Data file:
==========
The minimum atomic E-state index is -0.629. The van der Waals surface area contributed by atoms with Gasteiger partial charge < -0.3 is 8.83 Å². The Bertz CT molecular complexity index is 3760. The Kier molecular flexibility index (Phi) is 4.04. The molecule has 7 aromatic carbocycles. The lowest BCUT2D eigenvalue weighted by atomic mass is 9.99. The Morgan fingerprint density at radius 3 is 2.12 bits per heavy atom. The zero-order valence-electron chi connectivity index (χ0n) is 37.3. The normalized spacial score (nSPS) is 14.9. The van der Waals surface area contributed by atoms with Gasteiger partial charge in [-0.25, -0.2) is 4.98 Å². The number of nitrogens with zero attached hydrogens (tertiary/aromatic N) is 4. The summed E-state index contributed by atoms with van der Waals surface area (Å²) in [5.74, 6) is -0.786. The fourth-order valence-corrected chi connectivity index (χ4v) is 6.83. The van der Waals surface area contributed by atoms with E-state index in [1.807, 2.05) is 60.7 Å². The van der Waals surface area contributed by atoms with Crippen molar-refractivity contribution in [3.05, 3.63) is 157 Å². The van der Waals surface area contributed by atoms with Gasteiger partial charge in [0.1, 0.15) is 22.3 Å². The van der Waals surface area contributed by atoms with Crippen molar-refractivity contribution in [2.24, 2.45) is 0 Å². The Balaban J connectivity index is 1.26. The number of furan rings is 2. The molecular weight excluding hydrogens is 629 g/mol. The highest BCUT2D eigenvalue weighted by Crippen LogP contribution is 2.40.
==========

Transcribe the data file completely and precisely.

The minimum atomic E-state index is -0.629. The van der Waals surface area contributed by atoms with Gasteiger partial charge < -0.3 is 8.83 Å². The Bertz CT molecular complexity index is 3760. The Kier molecular flexibility index (Phi) is 4.04. The molecule has 7 aromatic carbocycles. The lowest BCUT2D eigenvalue weighted by atomic mass is 9.99. The Morgan fingerprint density at radius 3 is 2.12 bits per heavy atom. The zero-order valence-electron chi connectivity index (χ0n) is 37.3. The normalized spacial score (nSPS) is 14.9. The van der Waals surface area contributed by atoms with Gasteiger partial charge in [-0.25, -0.2) is 4.98 Å². The number of nitrogens with zero attached hydrogens (tertiary/aromatic N) is 4. The summed E-state index contributed by atoms with van der Waals surface area (Å²) in [5.74, 6) is -0.786. The fourth-order valence-corrected chi connectivity index (χ4v) is 6.83. The van der Waals surface area contributed by atoms with E-state index in [1.807, 2.05) is 60.7 Å². The van der Waals surface area contributed by atoms with Crippen molar-refractivity contribution in [3.05, 3.63) is 157 Å². The van der Waals surface area contributed by atoms with Gasteiger partial charge in [0.1, 0.15) is 22.3 Å². The van der Waals surface area contributed by atoms with Crippen molar-refractivity contribution in [2.24, 2.45) is 0 Å². The Balaban J connectivity index is 1.26. The number of furan rings is 2. The molecular weight excluding hydrogens is 629 g/mol. The highest BCUT2D eigenvalue weighted by Crippen LogP contribution is 2.40.